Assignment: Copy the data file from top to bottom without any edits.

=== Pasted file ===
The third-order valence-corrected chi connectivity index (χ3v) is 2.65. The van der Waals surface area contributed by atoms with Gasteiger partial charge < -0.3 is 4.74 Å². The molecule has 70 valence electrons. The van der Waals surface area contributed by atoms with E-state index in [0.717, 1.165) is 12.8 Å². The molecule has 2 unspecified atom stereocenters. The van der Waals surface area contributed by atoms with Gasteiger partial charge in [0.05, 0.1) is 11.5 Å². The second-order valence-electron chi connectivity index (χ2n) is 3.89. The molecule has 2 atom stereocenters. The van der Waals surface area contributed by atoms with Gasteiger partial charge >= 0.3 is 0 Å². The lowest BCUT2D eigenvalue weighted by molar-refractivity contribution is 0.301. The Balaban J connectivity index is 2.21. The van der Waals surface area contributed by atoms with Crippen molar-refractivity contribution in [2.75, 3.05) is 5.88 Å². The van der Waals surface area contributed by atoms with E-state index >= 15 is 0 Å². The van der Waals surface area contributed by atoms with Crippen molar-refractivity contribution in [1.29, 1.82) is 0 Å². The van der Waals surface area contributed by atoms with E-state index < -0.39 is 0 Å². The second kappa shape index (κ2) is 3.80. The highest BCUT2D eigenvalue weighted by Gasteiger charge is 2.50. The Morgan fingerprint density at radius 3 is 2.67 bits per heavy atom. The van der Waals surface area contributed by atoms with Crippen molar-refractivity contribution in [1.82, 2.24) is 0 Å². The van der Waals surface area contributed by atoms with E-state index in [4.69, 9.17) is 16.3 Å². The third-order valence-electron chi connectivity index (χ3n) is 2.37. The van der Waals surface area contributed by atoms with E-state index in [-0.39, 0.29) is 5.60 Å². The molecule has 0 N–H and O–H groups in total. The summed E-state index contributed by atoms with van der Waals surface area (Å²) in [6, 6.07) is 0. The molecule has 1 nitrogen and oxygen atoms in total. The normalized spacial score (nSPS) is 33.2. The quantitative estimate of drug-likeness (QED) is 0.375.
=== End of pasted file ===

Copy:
The third-order valence-corrected chi connectivity index (χ3v) is 2.65. The van der Waals surface area contributed by atoms with Gasteiger partial charge < -0.3 is 4.74 Å². The molecule has 70 valence electrons. The van der Waals surface area contributed by atoms with E-state index in [0.717, 1.165) is 12.8 Å². The molecule has 2 unspecified atom stereocenters. The van der Waals surface area contributed by atoms with Gasteiger partial charge in [0.05, 0.1) is 11.5 Å². The second-order valence-electron chi connectivity index (χ2n) is 3.89. The molecule has 2 atom stereocenters. The van der Waals surface area contributed by atoms with Gasteiger partial charge >= 0.3 is 0 Å². The lowest BCUT2D eigenvalue weighted by molar-refractivity contribution is 0.301. The Balaban J connectivity index is 2.21. The van der Waals surface area contributed by atoms with Crippen molar-refractivity contribution in [2.75, 3.05) is 5.88 Å². The van der Waals surface area contributed by atoms with E-state index >= 15 is 0 Å². The van der Waals surface area contributed by atoms with Crippen molar-refractivity contribution in [1.29, 1.82) is 0 Å². The van der Waals surface area contributed by atoms with E-state index < -0.39 is 0 Å². The second kappa shape index (κ2) is 3.80. The highest BCUT2D eigenvalue weighted by Gasteiger charge is 2.50. The Morgan fingerprint density at radius 3 is 2.67 bits per heavy atom. The van der Waals surface area contributed by atoms with Crippen molar-refractivity contribution in [1.82, 2.24) is 0 Å². The van der Waals surface area contributed by atoms with E-state index in [4.69, 9.17) is 16.3 Å². The third-order valence-electron chi connectivity index (χ3n) is 2.37. The van der Waals surface area contributed by atoms with E-state index in [-0.39, 0.29) is 5.60 Å². The molecule has 0 N–H and O–H groups in total. The summed E-state index contributed by atoms with van der Waals surface area (Å²) in [6, 6.07) is 0. The molecule has 1 nitrogen and oxygen atoms in total. The normalized spacial score (nSPS) is 33.2. The quantitative estimate of drug-likeness (QED) is 0.375.